The Reluctant Writer: My Solution to Keeping A Journal When I Don’t Feel Like Writing One

First, why even bother keeping a journal?

Not that I’m such an expert, but I have been around enough successful and insightful people, including my mom, who have told me that keeping a daily journal is really valuable.

For one thing, it brings a level of clarity and relief mentally and emotionally.

There is something about getting thoughts out into some form of record that relieves the burden of having to keep it locked up in your head and body anymore. Those nights when I can’t seem to get to sleep because my brain just won’t shut off — writing it down takes the pressure of remembering it later off of my brain, which then allows sleep to come more easily.

When you journal about your day, it forces you to remember what you did, which can be beneficial for assessing what went well, what didn’t, what was learned, what should be done differently, and one area I always try to remember is what are the blessings/what am I grateful for today.

Recording journal logs daily is 1) not too difficult, and if you don’t wait long periods between journal entries, there’s usually not too much you have to try to remember. 2) It can help improve your overall attitude, feelings, and even health. If you have a record of awesome accomplishments, lessons learned, blessings received, hardships overcome, etc. it creates a way of remembering your own personal history so you don’t have to keep trying to remember it in your head later. It can then be a source for learning and comparing what has worked and what hasn’t, or it can be a source of encouragement when you can’t remember how many steps to your goals you’ve accomplished, forgot about that winning feeling for an award you received, or had a touching moment that made you feel loved and appreciated.

So, bottom line is that there are a lot of great benefits to keeping a daily journal, but despite recognizing these benefits, I’ve always struggled with keeping one consistently. I often write in it for two or three days, then go months or a year before writing in it again.

So, what’s my solution?

Recently, I realized that keeping a journal doesn’t necessarily have to just be in written form. You can write in a notebook or type it into a computer if you want, but I decided to try the method that is clearly adopted by everyone in the future — at least according to Star Trek. A video log entry!

You can just do audio, too, if that floats your boat; I’ve tried that way as well. For me, I think my aversion to writing a journal was my constant state of busy-ness and being distracted or more interested in other things. I didn’t want to write about my day every day, so taking after Star Trek and recording personal “logs” seemed like a more appealing solution for me.

First off, it’s like being in Star Trek; recording your (star) date and giving a synopsis of how your own story or adventure that day has unfolded, which seemed to give it a slightly more fun flavor, for me anyway. Of course, real life “log entries” aren’t always as well formulated or look as good on camera. Some days I look terrible, feel terrible, and am just getting it over with, which you don’t see on Star Trek.

Anyway, secondly, video (or audio) journal entries are a heck of lot faster than writing. I know I can’t write/type faster than I can talk. In this respect, maybe dictation to a document would work for you also, but the video logs seem to be working the best for me so far. I can also see and hear more of what I’m feeling that day (tone, expressions, appearance), which gives a different and deeper level of insight into daily experiences as well.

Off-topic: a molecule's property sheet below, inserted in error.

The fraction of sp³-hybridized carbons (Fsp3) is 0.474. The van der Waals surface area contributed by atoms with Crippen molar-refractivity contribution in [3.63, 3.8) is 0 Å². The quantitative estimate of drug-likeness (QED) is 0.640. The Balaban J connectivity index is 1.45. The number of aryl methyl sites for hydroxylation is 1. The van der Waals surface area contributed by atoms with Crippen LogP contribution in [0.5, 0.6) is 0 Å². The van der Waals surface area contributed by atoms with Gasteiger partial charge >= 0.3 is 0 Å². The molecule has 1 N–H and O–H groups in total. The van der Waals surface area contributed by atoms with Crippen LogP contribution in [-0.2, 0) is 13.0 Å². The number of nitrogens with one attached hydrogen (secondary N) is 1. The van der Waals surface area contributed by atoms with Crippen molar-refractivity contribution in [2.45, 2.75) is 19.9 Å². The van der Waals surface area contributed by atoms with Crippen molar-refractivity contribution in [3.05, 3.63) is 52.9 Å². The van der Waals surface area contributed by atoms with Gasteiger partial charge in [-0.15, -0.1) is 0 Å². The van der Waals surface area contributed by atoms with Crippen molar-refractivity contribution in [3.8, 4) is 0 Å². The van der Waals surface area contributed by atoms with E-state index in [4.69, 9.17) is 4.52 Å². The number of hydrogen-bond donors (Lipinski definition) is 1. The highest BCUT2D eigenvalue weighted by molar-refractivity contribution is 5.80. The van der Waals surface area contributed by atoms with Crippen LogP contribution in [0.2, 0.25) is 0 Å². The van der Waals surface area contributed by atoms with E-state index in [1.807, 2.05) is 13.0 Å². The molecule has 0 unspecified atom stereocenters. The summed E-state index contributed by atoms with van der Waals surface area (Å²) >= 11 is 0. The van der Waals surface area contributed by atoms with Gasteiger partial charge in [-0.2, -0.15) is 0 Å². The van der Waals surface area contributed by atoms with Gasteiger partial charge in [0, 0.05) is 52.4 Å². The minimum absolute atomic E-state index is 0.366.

So, I like video journal entries better because I feel like I can get more depth from seeing and hearing myself, and spend far less time on it than I would if I wrote it out. That equals more content with less effort, which is very appealing to me. The more convenient and easy, the more likely I will do it consistently.

If you’re a writer and you love writing in your journal every day, more power to you! That’s awesome! Writing takes more work for me, so I look for ways to accomplish the same effects while spending less effort.

If you’re a writer who, like me, has had to work at it a bit harder to be consistent, to get into it, and it took more effort to commit to it, I’d love to hear from you!

What tricks do you use to motivate yourself to write consistently? What strategies make it easier for you?

We all agree that writing in any form can be super powerful and beneficial, but it doesn’t come as easily to some as to others. That’s when it’s time to get creative and find other ways to get it done!


Thank you for reading! I hope you’ve enjoyed it and found it useful.

Be sure to LIKE Spark True Living on Facebook HERE! Follow me on Twitter: @SparkTrueLiving!

Please subscribe and comment, I’d love to hear what you liked, or what you’d like to see in future posts!

NOTE: I am looking for volunteers to help me with my new book by giving feedback on short sections! If you help, I will give you a free e-copy of the book when it’s published! For more information and to sign up, click HERE!

Join us & Find Your Spark!


Subscribe to the Spark True Living blog! You'll receive special resources and tips to help you take steps toward creating a more effective, fulfilling life with meaningful work. Don't miss out!

Powered by ConvertKit
Please subscribe & share Spark True Living!
Facebook
Facebook
Google+
http://sparktrueliving.com/reluctant_writer2/
Pinterest

Leave a Reply

Your email address will not be published. Required fields are marked *

Social media & sharing icons powered by UltimatelySocial

Enjoy this blog? Please spread the word :)